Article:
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Microsoft aims for embedded niche

Redmond decides the embedded niche is ripe for its Windows software franchise.

SAN JOSE--To competitors in an embedded software market hitherto lacking Microsoft's presence, the surest sign of Redmond's interest stood out like a sore thumb--in the form of an Embedded Systems Conference pavilion.

And just in case anybody missed the landmark, Microsoft executives said they believe the embedded market is ready for a "standardized platform to do development," a not-so-subtle promotion of the company's "Windows everywhere" strategy.

"It is our intent to make Windows that platform," said Vince Mendillo, lead product manager for Microsoft's Windows NT Embedded effort.

Always searching for new market opportunities, Microsoft has decided the embedded niche--comprising software that runs elevators, printers, and even the Mars Pathfinder robot--is ripe for its Windows franchise. But the PC operating system giant may find current competitors are fairly well entrenched.

The embedded software market can basically be carved out in two ways: a consumer-oriented segment catering to the emerging market for cell phones and handheld devices, for example, and an industrial-strength niche focused on automation and data communications.

Microsoft has already tried to tackle the consumer side of the embedded market with Windows CE, its version of a small footprint operating system. Now it has turned its sights on the high-end embedded market with the announcement that it will soon release a version of its Windows NT operating system for corporations, tailored for the embedded niche.

But the anonymity associated with the embedded market may be a problem. A dominant portion of embedded development is completed internally, according to analysts, leaving only a small portion to outside providers of embedded software. Though that is changing, the technology-oriented mentality associated with embedded settings may be a tough nut for Redmond to crack, since the Windows logo is of little consequence.

Players in this largely fragmented space, including market leader Wind River Systems, QNX Software Systems, and Integrated Systems, were among numerous firms showcasing their latest techniques this week.

"In general, I don't think they understand the embedded market as well as more established companies, but they'll certainly catch some wind," said Raj Gollamudi, a financial analyst with Dain Rauscher Wessels.

Executives at Wind River said Redmond's arrival into the market does not faze them, given the extraordinary technical requirements inherent in many embedded settings.

"It's a complex market--you're selling to engineers, which is something Microsoft is not used to doing," said Ronald Abelmann, president and chief executive at Wind River.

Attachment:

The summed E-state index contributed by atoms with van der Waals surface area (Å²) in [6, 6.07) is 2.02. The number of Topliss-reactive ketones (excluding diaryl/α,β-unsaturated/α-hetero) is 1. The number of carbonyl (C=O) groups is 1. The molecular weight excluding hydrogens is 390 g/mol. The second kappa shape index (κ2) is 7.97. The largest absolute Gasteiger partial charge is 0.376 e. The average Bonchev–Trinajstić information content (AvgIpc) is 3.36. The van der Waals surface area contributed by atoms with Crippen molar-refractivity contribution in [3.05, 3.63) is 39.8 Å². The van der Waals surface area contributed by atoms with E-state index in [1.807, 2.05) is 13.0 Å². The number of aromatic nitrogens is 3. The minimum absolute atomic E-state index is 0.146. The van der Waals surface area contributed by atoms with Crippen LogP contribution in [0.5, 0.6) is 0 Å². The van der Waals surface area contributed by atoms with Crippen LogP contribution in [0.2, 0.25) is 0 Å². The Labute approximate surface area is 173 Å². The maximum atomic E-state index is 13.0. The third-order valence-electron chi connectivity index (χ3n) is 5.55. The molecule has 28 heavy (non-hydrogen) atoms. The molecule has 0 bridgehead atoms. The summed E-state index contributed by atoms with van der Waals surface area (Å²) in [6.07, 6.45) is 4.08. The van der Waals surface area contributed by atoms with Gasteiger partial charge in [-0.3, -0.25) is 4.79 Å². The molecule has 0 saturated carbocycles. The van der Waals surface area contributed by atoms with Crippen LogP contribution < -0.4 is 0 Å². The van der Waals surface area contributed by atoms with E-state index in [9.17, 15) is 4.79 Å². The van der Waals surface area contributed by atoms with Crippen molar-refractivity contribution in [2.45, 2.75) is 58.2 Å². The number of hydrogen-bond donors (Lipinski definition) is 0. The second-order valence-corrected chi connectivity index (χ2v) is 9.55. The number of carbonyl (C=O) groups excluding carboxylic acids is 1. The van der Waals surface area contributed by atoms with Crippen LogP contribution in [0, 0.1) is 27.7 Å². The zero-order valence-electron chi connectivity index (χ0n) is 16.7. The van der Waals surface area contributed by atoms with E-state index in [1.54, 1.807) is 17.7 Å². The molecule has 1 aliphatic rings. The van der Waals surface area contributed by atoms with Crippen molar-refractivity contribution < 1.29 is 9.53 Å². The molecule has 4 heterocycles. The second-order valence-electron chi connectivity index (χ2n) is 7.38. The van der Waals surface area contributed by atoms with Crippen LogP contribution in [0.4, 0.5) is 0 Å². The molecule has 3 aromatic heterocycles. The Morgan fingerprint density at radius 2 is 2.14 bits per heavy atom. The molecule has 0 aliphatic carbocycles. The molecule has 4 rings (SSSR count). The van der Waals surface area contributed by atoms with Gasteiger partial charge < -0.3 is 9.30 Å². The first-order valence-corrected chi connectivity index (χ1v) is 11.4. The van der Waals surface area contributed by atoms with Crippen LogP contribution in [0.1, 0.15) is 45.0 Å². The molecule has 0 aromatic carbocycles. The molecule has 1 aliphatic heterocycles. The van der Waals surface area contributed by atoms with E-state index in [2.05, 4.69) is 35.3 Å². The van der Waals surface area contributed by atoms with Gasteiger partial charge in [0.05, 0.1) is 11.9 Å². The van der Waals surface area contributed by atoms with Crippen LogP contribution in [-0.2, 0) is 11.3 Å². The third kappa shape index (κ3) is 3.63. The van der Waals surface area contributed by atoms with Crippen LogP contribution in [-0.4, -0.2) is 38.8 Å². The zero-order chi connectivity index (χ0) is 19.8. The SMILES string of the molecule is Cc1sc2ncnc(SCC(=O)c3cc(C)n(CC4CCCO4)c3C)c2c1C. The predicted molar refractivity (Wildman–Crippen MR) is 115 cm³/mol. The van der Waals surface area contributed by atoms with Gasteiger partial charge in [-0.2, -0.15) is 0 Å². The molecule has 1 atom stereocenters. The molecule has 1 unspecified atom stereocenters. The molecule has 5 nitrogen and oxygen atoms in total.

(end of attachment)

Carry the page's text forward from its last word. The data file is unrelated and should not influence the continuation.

"They've promised a product, but the product isn't appropriate for most embedded applications," added Jerry Fiddler, founder and chairman of Wind River.

"But Microsoft is a source of a huge amount of market disruption," Fiddler conceded.

Wind River boasts that its software can run on about 40 different chip architectures--a must in the embedded world, where a slew of microprocessors are used. This could present a serious challenge for the Microsoft camp.

"Microsoft will have to convince the hardware device manufacturers to buy into NT as an embedded systems solution," according to a recent report authored by Zona Research.

"After all, consumers will never know that NT's inside their box and thus the traditional incentive to Microsoft's hardware partners becomes increasingly less apparent next to vendors that have been delivering refined embedded systems software for decades," it said.

Dain Rauscher Wessels estimates that of the approximately $3 billion in embedded software development this year, only a fraction--about $400 million--consists of commercial developers such as Wind River. Most is in-house, to proprietary standards.

The market is expected to grow an average of 45 to 50 percent over the next four years, according to estimates by the financial firm.

Nevertheless, the presence of Microsoft may feed into market uncertainty, especially as its NT Server operating system--now dubbed Windows 2000--gains an increasing foothold in the corporate world.

"All of the embedded software companies will be watching Microsoft closely because they'd be stupid not to," added Dain Rauscher Wessels analyst Gollamudi. "Will they begin bumping heads over time? Absolutely."